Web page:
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ftw.monitor

Project description

Introduction

ftw.monitor automatically starts a zc.monitor server on instance boot.

This monitor server supports a health_check command that can be used as a TCP health check in HAProxy or service monitoring framworks.

ftw.monitor is an alternative to collective.monitor or five.z2monitor in that it completly relies on autoconfiguration. No product-config or ZCML is needed, the monitor port will always be picked automatically based on the instance’s base port:

monitor_port = instance_port + 80

Compatibility

Plone 4.3.x

Installation

  • Add the package to your buildout configuration:
[instance]
eggs +=
    ...
    ftw.monitor

Usage

Once ftw.monitor is included in your instance(s) eggs, it will automatically start a monitor server upon instance boot:

INFO ZServer HTTP server started at Mon May  6 14:53:08 2019
    Hostname: 0.0.0.0
    Port: 8080

...

INFO zc.ngi.async.server listening on ('', 8160)

The monitor server port is derived from the instance’s port:

monitor_port = instance_port + 80

The monitor server can be inspected and tested using netcat:

$ echo 'help' | nc -i 1 localhost 8160

Supported commands:
  dbinfo -- Get database statistics
  health_check -- Check whether the instance is alive and ready to serve requests.
  help -- Get help about server commands
  interactive -- Turn on monitor's interactive mode
  monitor -- Get general process info
  quit -- Quit the monitor
  zeocache -- Get ZEO client cache statistics
  zeostatus -- Get ZEO client status information

Alternatively, a bin/instance monitor <cmd> script is provided that essentially does the same thing (sending the given command to the respective monitor port and displaying the response):

$ bin/instance monitor help

Health Check

The health_check command provided by ftw.monitor allows to check whether a Zope instance is alive and ready to serve requests.

If so, it will respond with OK\n:

$ echo 'health_check' | nc -i 1 localhost 8160

OK

While a warmup is in progress (see below), the health_check will respond with an according message.

Warmup

Because health checks and instance warmup are tricky to deal with separately, ftw.monitor also provides a mechanism for warming up Plone sites.

A @@warmup view is provided on both the Plone site root as well as Zope application root levels which will warm up either that specific Plone site, or all Plone sites in that Zope instance.

The warmup view will look for an IWarmupPerformer multiadapter that adapts a Plone site and request, and will execute the necessary actions to warm up that Plone site.

There is a default IWarmupPerformer implementation in ftw.monitor which will load catalog BTrees and forward index BTrees of the most used catalog indexes (allowedRolesAndUsers and object_provides).

While the warmup is in progress, the health_check command will not yet indicate the instance as being healthy:

$ echo 'health_check' | nc -i 1 localhost 8160

Warmup in progress

Automatic Warmup

By default, ftw.monitor will automatically warm up a booting instance, by sending a request to the @@warmup view. The instance will be considered healthy (by the health_check command) once the warmup has been performed successfully.

If this behavior is not desired, automatic warmup can be disabled by setting the FTW_MONITOR_AUTOWARMUP environment variable to 0 before starting the instance(s):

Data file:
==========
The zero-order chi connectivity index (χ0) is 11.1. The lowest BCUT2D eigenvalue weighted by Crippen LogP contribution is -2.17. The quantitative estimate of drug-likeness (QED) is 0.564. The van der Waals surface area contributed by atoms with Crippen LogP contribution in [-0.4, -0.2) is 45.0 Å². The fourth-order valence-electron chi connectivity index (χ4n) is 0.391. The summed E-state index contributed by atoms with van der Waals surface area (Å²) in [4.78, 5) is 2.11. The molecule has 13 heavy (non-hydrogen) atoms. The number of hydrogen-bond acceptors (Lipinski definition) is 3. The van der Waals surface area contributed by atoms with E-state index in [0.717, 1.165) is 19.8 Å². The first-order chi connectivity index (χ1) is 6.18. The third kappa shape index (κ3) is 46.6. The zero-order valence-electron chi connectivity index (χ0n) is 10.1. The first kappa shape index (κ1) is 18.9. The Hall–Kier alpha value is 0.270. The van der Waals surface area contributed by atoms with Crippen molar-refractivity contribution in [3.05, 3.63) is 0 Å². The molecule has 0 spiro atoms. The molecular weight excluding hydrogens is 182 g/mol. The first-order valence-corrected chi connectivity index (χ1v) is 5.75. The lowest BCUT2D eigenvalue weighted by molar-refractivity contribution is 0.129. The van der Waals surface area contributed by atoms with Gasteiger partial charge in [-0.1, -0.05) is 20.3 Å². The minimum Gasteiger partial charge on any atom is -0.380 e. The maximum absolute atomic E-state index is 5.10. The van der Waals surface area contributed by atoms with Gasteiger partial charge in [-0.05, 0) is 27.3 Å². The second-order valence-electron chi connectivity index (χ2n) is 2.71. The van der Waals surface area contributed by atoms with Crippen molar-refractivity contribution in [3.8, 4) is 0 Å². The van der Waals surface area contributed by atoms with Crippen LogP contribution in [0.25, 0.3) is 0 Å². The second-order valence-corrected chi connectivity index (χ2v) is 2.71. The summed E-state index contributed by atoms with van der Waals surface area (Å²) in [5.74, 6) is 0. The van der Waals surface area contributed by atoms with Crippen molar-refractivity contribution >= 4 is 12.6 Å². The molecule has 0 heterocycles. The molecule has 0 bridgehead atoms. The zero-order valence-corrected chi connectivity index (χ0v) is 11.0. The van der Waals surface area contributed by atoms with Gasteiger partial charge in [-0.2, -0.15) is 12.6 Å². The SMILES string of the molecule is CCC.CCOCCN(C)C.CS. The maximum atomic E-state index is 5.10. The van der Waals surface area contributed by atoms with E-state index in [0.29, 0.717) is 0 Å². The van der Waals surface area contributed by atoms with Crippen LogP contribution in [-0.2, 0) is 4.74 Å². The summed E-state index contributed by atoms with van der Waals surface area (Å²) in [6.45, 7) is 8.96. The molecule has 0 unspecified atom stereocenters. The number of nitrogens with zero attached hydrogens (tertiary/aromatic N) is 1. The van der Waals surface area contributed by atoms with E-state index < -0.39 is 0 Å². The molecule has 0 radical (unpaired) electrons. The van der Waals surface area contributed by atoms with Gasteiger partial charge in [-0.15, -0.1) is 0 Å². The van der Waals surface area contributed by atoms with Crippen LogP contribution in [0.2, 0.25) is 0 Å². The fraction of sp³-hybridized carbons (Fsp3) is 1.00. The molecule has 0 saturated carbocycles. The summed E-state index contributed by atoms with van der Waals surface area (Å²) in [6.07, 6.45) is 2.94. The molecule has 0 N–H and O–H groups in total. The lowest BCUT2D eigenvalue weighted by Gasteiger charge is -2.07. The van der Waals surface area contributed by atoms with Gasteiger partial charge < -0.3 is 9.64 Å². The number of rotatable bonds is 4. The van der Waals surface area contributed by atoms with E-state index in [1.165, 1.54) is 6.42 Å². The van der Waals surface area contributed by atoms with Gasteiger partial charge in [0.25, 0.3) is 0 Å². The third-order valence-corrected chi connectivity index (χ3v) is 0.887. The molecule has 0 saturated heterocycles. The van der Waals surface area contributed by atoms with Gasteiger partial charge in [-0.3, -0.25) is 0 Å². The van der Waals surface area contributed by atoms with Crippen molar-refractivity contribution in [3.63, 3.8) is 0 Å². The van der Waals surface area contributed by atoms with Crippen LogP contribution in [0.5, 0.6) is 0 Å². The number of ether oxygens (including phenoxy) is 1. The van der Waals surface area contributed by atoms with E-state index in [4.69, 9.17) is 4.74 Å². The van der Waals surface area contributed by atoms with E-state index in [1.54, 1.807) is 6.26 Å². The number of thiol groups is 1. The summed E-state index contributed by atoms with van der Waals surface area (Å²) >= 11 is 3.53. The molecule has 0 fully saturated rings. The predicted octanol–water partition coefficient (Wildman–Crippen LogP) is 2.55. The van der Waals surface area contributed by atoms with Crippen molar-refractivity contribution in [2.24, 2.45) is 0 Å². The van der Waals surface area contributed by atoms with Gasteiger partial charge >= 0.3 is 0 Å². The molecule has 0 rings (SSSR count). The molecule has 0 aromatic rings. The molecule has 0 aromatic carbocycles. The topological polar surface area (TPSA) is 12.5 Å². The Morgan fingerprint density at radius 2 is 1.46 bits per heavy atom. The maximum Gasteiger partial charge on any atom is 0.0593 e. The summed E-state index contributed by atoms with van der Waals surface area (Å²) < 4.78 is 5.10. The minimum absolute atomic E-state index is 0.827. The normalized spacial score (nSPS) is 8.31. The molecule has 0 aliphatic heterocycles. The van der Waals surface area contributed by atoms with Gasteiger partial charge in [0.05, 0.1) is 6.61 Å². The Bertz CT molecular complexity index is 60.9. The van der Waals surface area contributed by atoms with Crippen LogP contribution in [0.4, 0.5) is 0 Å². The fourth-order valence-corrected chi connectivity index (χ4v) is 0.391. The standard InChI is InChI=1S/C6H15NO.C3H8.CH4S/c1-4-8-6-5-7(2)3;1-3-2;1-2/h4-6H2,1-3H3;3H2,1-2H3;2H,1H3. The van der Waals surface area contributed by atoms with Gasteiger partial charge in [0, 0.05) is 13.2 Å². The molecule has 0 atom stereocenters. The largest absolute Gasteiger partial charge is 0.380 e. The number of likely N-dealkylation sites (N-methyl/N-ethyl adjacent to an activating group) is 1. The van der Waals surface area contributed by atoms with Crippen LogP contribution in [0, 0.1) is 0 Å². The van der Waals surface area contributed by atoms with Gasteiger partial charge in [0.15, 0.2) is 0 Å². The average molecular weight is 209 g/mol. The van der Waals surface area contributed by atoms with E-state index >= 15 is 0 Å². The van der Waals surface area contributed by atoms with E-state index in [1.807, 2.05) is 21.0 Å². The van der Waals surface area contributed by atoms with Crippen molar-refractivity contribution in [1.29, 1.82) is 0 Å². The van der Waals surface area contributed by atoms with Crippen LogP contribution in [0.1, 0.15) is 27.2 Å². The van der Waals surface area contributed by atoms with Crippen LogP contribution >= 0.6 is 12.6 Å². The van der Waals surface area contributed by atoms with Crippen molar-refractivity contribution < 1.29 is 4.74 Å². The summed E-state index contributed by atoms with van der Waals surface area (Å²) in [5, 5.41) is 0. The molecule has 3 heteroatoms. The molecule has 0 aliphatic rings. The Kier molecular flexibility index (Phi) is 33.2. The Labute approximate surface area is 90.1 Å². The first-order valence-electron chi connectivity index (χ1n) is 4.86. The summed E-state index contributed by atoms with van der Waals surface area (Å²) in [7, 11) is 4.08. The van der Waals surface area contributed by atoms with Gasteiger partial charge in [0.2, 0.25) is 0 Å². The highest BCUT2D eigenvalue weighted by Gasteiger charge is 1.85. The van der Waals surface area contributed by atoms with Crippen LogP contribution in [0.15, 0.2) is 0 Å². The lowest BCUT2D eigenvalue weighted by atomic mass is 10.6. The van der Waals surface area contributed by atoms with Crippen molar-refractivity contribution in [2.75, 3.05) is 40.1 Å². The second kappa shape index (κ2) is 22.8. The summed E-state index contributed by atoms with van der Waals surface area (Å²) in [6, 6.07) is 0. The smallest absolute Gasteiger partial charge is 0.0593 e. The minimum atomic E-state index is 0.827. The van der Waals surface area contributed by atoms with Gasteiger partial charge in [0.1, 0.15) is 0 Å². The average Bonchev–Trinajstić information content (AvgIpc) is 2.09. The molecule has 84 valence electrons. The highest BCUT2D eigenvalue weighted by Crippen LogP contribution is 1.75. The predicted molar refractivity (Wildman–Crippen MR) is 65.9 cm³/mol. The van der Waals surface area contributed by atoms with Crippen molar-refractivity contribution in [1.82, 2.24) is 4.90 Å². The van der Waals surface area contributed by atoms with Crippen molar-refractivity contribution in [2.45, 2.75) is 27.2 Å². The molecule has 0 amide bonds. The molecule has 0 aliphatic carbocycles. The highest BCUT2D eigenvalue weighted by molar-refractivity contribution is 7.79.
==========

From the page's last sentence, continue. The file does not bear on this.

`bash export FTW_MONITOR_AUTOWARMUP=0 `

HAProxy example

The following is an example of how to use the health_check command as a HAProxy TCP health check:

backend plone03
    # ...
    option tcp-check
    tcp-check connect
    tcp-check send health_check\r\n
    tcp-check expect string OK

    server plone0301 127.0.0.1:10301 cookie p01 check port 10381 inter 10s downinter 15s maxconn 5 rise 1 slowstart 60s
    server plone0302 127.0.0.1:10302 cookie p02 check port 10382 inter 10s downinter 15s maxconn 5 rise 1 slowstart 60s
    server maintenance 127.0.0.1:10319 backup

Note in particular that option tcp-check changes all health checks for this backend to TCP mode. So the maintenance server in this example, which is an HTTP server, needs to have health checks turned off.

Switching to ftw.monitor

In order to switch to ftw.monitor for health monitoring, the following steps are necessary:

  • Configure your zope instance to only use one ZServer thread. ftw.monitor is intended for use in setups with one thread per instance. Example using buildout and plone.recipe.zope2instance:

    [instance0]
    zserver-threads = 1
    
  • Remove any HttpOk plugins from your supervisor configuration. With only one thread per instance, that approach to service monitoring can’t work any more, and must be disabled.

    If you’re extending from production.cfg and/or zeoclients/<n>.cfg from ftw-buildouts, you can get rid of the HttpOk supervisor plugins like this (after extending from one of these configs):

    [supervisor]
    eventlisteners-httpok =
    
  • Remove collective.warmup (if present). Since ftw.monitor includes its own auto-warmup logic, the use of collective.warmup is unnecessary (or even detrimental).

    If you’re extending from warmup.cfg from ftw-buildouts, you can neutralize collective.warmup with a section like this (after extending from warmup.cfg):

    [buildout]
    warmup-parts =
    warmup-eggs =
    warmup-instance-env-vars =
    
  • Change your HAProxy health checks to TCP checks instead of HTTP. See the section above for an example of an appropriate HAProxy configuration.

Development

  1. Fork this repo
  2. Clone your fork
  3. Shell: ln -s development.cfg buildout.cfg
  4. Shell: python bootstrap.py
  5. Shell: bin/buildout

Run bin/test to test your changes.

Or start an instance by running bin/instance fg.

Changelog

1.0.0 (2019-11-18)

  • Initial implementation. [lgraf]

Release history Release notifications

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